Deregulation of financial institutions - Business in United States of America

Deregulation of financial institutions: After World War II

Deregulation of financial institutions: Financial Crisis of 2008

The Event: Federal government’s removal or relaxation of many 1930’s restrictions on banks’ and savings and loans’ ability to branch, lend, and make interest payments

Date: Began in 1980

Place: United States

Significance: Deregulation contributed to efficiency and innovation in the financial sector, but also to economic crises. Deposit institutions became less differentiated from one another, but each offered more diverse services to business and household customers.

During the Great Depression of the 1930’s, the federal government imposed many restrictions on the conduct of banks and other deposit institutions. For banks, these fell chiefly into five categories. First, entry into banking was severely limited. Chartering authorities such as the U.S. Comptroller of the Currency (for national banks) and state banking departments made it difficult to start a new bank so that existing institutions were protected from competition. Second, types of assets were severely restricted. In general, banks were forbidden to invest in stocks or real estate directly, and loans on such collateral were subject to stringent limitations. Commercial banks were barred from engaging in investment banking (marketing new securities issues), and from providing brokerage, insurance, or real estate services. Thrift institutions were largely restricted to home mortgages and bonds.

Third, federal law gave states authority to set rules for establishing bank branches. Some states prohibited branching altogether (Illinois). Even where regulations were liberal, (California) branches were limited to one state. Fourth, ceilings were imposed on interest rates paid on deposits. No interest could be paid on demand deposits. Time deposit rates were set by the Federal Reserve under Regulation Q, and were generally held at low levels to safeguard bank profits. Finally, all deposits of Federal Reserve member banks were subject to reserve requirements set by the Federal Reserve, and required reserves were to be held on deposit with the Federal Reserve banks. Nonmember banks had much lower requirements set by state authorities.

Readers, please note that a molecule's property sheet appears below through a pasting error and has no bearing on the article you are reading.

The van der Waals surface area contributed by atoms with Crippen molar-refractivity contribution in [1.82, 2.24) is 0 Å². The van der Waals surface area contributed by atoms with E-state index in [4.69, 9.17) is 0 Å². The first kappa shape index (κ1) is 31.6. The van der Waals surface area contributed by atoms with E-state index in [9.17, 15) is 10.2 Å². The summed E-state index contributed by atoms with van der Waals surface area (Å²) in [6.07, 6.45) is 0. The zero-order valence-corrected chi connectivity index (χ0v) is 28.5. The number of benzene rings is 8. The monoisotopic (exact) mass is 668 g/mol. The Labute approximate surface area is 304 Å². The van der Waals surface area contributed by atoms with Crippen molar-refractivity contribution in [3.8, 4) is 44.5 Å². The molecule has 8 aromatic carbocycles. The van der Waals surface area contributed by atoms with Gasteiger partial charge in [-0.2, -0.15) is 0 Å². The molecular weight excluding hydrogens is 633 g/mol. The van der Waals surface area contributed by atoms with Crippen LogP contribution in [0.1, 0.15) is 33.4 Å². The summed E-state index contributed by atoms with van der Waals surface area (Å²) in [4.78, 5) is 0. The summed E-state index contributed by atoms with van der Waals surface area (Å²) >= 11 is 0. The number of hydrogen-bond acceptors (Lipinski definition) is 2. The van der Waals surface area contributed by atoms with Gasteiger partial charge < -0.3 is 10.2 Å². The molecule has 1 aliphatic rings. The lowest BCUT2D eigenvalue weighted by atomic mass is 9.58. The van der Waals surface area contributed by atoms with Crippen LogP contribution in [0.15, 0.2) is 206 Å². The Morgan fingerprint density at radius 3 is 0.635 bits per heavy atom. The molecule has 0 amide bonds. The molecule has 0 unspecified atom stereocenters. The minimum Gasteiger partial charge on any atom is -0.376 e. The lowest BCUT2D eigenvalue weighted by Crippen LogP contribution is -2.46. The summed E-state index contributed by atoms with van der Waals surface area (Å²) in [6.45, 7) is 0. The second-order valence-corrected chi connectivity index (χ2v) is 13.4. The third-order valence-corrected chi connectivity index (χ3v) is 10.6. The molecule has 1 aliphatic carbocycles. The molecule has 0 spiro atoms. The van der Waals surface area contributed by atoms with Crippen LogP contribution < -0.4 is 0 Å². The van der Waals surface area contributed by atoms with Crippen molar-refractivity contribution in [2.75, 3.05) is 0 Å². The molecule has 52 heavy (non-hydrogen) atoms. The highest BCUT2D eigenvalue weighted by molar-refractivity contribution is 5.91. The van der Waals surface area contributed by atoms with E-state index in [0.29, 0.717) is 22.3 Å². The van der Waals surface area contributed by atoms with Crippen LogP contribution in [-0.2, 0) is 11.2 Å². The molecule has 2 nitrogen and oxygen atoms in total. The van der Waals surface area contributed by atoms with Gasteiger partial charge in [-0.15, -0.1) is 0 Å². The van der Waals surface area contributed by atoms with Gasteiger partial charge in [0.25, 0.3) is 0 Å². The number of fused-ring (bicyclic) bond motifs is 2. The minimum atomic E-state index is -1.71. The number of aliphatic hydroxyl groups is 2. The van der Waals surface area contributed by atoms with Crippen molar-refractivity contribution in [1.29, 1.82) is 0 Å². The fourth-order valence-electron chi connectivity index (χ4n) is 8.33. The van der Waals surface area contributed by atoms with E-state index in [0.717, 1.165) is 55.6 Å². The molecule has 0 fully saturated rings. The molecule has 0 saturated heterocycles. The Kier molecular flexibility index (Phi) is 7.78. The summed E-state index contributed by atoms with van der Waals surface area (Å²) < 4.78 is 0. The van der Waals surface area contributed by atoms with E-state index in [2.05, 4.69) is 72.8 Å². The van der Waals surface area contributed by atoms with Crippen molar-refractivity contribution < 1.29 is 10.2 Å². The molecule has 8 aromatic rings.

Paul B. Trescott

Further Reading

  • Barth, James R., R. Dan Brumbaugh, Jr., and James A. Wilcox. “The Repeal of Glass-Steagall and the Advent of Broad Banking.” Journal of Economic Perspectives 14, no. 2 (Spring, 2000): 191-204. Detailed examination of the 1999 legislation which removed barriers to the activities banks can engage in. 
  • “Financial Market Deregulation.” In Economic Report of the President. Washington, D.C.: Government Printing Office, 1984. A very readable and systematic overview, stressing links to monetary policy. 
  • Litan, Robert E. “Financial Regulation.” In American Economic Policy in the 1980s, edited by Martin Feldstein. Chicago: University of Chicago Press, 1994. Develops the interaction between deregulation and the thrift crisis; two commentators provide additional perspective. 
  • Markham, Jerry W. A Financial History of the United States. Armonk, N.Y.: M. E. Sharpe, 2002. 3 vols. Largely chronological, this work is a gold mine of details, but not very analytical. 
  • Mishkin, Frederic. The Economics of Money, Banking, and Financial Markets. 7th ed. New York: Pearson Addison Wesley, 2006. Chapter 10 of this college level text places deregulation in the context of financial innovation, regulatory policy, and the S&L crisis. 

See also: bank failures; Federal Deposit Insurance Corporation; Merger and corporate reorganization industry; Mortgage industry; New Deal programs; trickle-down theory.

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